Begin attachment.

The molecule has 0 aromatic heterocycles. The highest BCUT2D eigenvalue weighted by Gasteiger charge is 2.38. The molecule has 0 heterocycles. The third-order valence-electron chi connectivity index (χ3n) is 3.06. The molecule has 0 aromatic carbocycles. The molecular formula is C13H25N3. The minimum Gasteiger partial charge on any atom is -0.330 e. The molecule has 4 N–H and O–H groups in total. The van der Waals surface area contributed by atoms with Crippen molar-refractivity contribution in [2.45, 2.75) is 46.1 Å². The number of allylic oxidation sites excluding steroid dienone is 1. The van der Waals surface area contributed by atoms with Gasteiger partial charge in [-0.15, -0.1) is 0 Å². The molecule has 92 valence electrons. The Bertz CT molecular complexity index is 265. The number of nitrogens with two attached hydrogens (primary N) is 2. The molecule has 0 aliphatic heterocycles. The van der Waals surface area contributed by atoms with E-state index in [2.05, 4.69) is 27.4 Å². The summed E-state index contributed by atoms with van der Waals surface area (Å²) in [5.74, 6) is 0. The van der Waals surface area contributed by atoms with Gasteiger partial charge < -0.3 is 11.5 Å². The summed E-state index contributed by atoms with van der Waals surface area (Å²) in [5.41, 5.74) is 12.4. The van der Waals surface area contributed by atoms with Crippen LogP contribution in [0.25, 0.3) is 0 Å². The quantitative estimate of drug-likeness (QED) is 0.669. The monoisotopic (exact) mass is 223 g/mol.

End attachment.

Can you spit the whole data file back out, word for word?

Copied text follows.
The molecule has 0 aromatic heterocycles. The highest BCUT2D eigenvalue weighted by Gasteiger charge is 2.38. The molecule has 0 heterocycles. The third-order valence-electron chi connectivity index (χ3n) is 3.06. The molecule has 0 aromatic carbocycles. The molecular formula is C13H25N3. The minimum Gasteiger partial charge on any atom is -0.330 e. The molecule has 4 N–H and O–H groups in total. The van der Waals surface area contributed by atoms with Crippen molar-refractivity contribution in [2.45, 2.75) is 46.1 Å². The number of allylic oxidation sites excluding steroid dienone is 1. The van der Waals surface area contributed by atoms with Gasteiger partial charge in [-0.15, -0.1) is 0 Å². The molecule has 92 valence electrons. The Bertz CT molecular complexity index is 265. The number of nitrogens with two attached hydrogens (primary N) is 2. The molecule has 0 aliphatic heterocycles. The van der Waals surface area contributed by atoms with E-state index in [2.05, 4.69) is 27.4 Å². The summed E-state index contributed by atoms with van der Waals surface area (Å²) in [5.74, 6) is 0. The van der Waals surface area contributed by atoms with Gasteiger partial charge < -0.3 is 11.5 Å². The summed E-state index contributed by atoms with van der Waals surface area (Å²) in [5.41, 5.74) is 12.4. The van der Waals surface area contributed by atoms with Crippen LogP contribution in [0.25, 0.3) is 0 Å². The quantitative estimate of drug-likeness (QED) is 0.669. The monoisotopic (exact) mass is 223 g/mol.